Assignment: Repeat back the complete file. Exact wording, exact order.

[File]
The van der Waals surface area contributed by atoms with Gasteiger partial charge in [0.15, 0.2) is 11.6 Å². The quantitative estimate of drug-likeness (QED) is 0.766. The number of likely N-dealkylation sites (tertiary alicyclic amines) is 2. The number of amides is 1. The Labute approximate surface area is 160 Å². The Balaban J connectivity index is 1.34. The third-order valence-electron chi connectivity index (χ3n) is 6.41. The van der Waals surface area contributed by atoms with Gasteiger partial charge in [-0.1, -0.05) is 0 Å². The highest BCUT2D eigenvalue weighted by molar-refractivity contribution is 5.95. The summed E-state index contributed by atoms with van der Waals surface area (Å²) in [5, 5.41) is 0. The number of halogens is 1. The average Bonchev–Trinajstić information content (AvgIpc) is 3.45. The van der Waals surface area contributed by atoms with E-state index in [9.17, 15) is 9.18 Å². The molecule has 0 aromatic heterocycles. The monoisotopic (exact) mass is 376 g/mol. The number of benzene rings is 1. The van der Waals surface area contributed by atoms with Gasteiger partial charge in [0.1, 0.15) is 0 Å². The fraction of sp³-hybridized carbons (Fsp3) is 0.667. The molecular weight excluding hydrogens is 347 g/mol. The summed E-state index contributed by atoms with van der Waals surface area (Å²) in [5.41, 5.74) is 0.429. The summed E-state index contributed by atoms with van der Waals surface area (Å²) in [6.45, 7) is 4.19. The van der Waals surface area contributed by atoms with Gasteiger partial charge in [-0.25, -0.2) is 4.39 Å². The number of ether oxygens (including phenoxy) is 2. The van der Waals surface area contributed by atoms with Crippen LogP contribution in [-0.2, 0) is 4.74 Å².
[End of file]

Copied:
The van der Waals surface area contributed by atoms with Gasteiger partial charge in [0.15, 0.2) is 11.6 Å². The quantitative estimate of drug-likeness (QED) is 0.766. The number of likely N-dealkylation sites (tertiary alicyclic amines) is 2. The number of amides is 1. The Labute approximate surface area is 160 Å². The Balaban J connectivity index is 1.34. The third-order valence-electron chi connectivity index (χ3n) is 6.41. The van der Waals surface area contributed by atoms with Gasteiger partial charge in [-0.1, -0.05) is 0 Å². The highest BCUT2D eigenvalue weighted by molar-refractivity contribution is 5.95. The summed E-state index contributed by atoms with van der Waals surface area (Å²) in [5, 5.41) is 0. The number of halogens is 1. The average Bonchev–Trinajstić information content (AvgIpc) is 3.45. The van der Waals surface area contributed by atoms with E-state index in [9.17, 15) is 9.18 Å². The molecule has 0 aromatic heterocycles. The monoisotopic (exact) mass is 376 g/mol. The number of benzene rings is 1. The van der Waals surface area contributed by atoms with Gasteiger partial charge in [0.1, 0.15) is 0 Å². The fraction of sp³-hybridized carbons (Fsp3) is 0.667. The molecular weight excluding hydrogens is 347 g/mol. The summed E-state index contributed by atoms with van der Waals surface area (Å²) in [5.41, 5.74) is 0.429. The summed E-state index contributed by atoms with van der Waals surface area (Å²) in [6.45, 7) is 4.19. The van der Waals surface area contributed by atoms with Gasteiger partial charge in [-0.25, -0.2) is 4.39 Å². The number of ether oxygens (including phenoxy) is 2. The van der Waals surface area contributed by atoms with Crippen LogP contribution in [-0.2, 0) is 4.74 Å².